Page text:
Postal Service reform has been a key focus for Collins for nearly two decades. The Maine senator introduced a bill to create a postal reform commission in 2002 that later recommended "that the private sector become more involved in the delivery of the nation's mail."
After taking over as the chair of the Senate Committee on Governmental Affairs, which oversees the USPS, Collins held numerous hearings on the committee's recommendations, which also included a suggestion to create a "reserve account" to pay for future retiree health benefits. The hearings culminated with the introduction of the PAEA, which was co-sponsored by Sen. Tom Carper, D-Del.
Along with requiring the USPS to pre-fund retiree benefits, the bill also barred the agency from raising rates beyond inflation rates, effectively prohibiting the agency from being able to cover the growing hole in its operational expenses. This was a boost to private competitors like FedEx and UPS, who were able to keep their rates low while contracting out the "last mile" of deliveries to the USPS, especially in remote areas where deliveries are not profitable.
Collins' work on postal reform appears to have been a financial boon for her as well. Collins has received more than $200,000 from PACs representing USPS' private competitors and contractors, and tens of thousands more from those companies' executives and employees. FedEx has been one of Collins' biggest backers and even held a birthday fundraiser for her a few years after the passage of the PAEA in 2010. Collins' annual financial reports also show that her husband owned stock in UPS and FedEx during periods between 2012 and 2014.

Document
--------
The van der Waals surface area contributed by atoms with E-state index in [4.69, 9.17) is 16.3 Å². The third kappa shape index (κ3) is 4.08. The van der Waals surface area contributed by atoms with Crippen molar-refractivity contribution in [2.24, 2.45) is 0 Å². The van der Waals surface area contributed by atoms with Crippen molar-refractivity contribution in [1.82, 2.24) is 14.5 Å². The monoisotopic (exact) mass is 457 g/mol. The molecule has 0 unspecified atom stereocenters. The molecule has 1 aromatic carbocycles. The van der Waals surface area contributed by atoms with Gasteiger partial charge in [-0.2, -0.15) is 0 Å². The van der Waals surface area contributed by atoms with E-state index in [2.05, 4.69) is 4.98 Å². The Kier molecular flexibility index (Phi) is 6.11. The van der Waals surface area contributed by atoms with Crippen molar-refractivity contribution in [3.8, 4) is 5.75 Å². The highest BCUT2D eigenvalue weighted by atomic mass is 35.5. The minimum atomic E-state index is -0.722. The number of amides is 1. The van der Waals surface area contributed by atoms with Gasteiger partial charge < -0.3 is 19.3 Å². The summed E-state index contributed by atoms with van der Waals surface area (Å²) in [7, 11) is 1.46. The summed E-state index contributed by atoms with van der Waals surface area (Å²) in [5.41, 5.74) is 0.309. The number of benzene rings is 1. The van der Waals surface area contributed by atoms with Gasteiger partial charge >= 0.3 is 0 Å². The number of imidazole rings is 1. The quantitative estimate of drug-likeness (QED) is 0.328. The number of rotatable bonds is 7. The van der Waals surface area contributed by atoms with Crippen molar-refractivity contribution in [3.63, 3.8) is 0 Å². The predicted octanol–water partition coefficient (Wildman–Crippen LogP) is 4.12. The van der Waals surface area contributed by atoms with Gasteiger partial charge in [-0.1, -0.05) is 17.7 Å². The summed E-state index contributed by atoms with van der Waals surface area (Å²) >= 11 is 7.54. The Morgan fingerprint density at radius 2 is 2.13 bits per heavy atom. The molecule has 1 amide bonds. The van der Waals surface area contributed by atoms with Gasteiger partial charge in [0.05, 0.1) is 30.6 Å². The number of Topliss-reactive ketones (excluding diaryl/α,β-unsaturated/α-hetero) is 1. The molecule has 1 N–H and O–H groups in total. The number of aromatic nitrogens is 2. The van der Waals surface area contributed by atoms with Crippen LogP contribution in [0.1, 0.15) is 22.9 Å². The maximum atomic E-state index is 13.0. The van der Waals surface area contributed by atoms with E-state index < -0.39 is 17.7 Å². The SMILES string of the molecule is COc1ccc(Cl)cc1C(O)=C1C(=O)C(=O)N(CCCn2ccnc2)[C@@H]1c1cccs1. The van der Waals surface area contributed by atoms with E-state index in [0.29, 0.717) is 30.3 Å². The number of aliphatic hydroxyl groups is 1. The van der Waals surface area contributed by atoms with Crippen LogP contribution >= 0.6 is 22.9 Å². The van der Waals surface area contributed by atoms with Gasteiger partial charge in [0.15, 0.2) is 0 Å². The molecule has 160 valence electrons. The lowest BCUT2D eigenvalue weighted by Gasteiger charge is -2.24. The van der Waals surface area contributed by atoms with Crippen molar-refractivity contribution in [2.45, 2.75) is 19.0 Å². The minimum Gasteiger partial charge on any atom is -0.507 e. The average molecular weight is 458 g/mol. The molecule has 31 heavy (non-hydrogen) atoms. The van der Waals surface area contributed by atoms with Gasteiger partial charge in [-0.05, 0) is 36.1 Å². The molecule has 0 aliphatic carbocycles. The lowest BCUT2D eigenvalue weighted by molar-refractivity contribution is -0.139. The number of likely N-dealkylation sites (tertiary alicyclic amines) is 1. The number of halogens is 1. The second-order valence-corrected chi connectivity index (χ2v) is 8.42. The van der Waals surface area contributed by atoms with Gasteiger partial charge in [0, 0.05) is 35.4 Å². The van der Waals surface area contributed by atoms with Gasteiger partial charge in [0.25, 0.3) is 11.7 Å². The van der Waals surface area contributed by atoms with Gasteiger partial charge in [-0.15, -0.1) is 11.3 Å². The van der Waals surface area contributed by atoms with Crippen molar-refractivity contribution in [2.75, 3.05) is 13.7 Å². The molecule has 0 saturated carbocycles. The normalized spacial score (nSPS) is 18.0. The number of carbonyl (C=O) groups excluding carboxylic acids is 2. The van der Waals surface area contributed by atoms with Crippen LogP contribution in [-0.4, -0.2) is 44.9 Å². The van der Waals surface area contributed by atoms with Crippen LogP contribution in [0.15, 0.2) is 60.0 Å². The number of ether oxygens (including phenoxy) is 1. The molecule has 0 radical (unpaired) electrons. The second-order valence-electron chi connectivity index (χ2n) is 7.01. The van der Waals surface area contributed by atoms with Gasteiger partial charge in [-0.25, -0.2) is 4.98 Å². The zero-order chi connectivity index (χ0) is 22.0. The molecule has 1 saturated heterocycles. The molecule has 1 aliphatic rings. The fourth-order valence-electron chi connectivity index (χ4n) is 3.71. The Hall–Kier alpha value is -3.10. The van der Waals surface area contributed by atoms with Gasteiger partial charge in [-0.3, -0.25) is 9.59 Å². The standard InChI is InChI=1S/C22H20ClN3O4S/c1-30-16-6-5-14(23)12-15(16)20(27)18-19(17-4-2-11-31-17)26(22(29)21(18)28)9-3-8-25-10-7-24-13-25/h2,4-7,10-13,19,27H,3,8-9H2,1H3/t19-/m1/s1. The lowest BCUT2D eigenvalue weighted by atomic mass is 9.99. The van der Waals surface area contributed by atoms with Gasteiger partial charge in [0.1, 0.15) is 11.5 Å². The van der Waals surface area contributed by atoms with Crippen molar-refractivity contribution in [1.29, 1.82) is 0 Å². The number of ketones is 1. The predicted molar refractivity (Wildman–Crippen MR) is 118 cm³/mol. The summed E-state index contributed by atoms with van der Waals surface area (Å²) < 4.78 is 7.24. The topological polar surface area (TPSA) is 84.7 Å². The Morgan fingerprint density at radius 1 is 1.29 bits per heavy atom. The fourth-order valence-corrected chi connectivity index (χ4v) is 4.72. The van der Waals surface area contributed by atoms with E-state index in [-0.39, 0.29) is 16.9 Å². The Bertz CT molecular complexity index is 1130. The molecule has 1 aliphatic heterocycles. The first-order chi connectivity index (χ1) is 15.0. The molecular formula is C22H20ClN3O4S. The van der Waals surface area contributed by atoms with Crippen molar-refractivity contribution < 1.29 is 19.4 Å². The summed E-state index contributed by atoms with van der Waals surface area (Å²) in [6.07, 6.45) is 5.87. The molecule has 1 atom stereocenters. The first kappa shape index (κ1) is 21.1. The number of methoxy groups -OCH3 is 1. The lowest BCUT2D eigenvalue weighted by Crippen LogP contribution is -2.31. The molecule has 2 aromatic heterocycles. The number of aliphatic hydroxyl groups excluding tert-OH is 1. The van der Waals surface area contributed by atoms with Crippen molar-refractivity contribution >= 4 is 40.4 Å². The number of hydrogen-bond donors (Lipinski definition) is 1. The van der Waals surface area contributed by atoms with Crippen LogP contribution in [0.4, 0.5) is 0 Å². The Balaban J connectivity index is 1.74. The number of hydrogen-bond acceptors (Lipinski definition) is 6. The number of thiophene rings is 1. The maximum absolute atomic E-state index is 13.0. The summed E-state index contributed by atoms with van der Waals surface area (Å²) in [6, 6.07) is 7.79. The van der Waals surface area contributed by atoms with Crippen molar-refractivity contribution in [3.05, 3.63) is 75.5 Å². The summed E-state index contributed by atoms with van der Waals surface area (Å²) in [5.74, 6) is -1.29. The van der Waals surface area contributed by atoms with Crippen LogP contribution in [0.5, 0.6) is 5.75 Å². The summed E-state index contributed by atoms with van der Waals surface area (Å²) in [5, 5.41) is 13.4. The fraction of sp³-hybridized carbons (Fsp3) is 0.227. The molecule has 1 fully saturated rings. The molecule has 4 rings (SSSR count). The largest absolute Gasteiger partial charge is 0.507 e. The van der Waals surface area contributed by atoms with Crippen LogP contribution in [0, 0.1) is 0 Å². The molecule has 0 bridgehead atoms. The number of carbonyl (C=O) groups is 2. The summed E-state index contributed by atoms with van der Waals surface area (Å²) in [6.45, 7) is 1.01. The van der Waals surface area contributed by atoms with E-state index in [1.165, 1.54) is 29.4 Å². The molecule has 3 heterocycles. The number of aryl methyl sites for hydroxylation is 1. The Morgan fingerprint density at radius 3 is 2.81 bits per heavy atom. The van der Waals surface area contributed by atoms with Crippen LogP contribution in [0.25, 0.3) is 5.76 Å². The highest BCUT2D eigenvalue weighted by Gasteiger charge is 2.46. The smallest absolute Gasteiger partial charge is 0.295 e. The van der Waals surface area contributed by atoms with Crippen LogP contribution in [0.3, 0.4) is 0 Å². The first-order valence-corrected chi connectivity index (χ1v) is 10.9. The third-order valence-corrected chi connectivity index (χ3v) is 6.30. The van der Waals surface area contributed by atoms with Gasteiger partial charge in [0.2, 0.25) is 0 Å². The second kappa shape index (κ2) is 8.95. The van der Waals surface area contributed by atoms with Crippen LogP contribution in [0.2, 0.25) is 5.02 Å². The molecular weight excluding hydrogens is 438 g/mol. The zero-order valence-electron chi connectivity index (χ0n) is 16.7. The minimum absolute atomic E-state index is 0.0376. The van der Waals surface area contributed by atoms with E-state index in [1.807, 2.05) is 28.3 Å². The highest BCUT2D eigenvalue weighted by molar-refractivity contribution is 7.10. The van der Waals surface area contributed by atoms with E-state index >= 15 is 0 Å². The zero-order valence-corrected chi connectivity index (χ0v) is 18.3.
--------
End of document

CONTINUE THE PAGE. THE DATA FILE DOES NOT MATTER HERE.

Collins, who is one of the most vulnerable Republicans facing re-election this year, issued a tepid statement in reaction to current concerns over the mail slowdown's apparent effects on deliveries of medication and government aid — and possibly mail-in ballots.
"If people cannot depend on the Postal Service for prompt delivery of mail or packages, it will only further hurt the Postal Service's financial situation," Collins said.
She also sent a letter to DeJoy expressing concerns over the slowdown and calling on the agency to "take steps to immediately remedy the factors that are causing delays in essential deliveries."
Collins' campaign did not respond to questions from Salon.
Collins introduced a bill in July that would provide $25 billion for the Postal Service, with a condition that would require the agency to provide a long-term financial plan to lawmakers. House Democrats approved $25 billion with no strings attached in a coronavirus relief bill in May, but Senate Republicans have so far balked at providing any additional funding to the USPS in their relief proposal.
Trump, who is trailing badly in the polls and spinning false conspiracy theories about mail ballots, has vowed to block funding for the USPS, saying he believes that without it "you can't have universal mail-in voting," although his top aides have tried to walk those comments back in recent days.
Karol told Salon that the agency's "immediate need is to get the COVID relief funding" but the longterm goal is to "stop some of these very destructive policies" by demanding that Congress rework the requirements of the PAEA.
"For many, many years … we have been trying to have Congress address that," Karol said, adding that she hopes the public distress over USPS service changes will compel lawmakers to correct "the problems that legislation created."
"Ultimately," she said, "that law is responsible for how we got to where we're at now."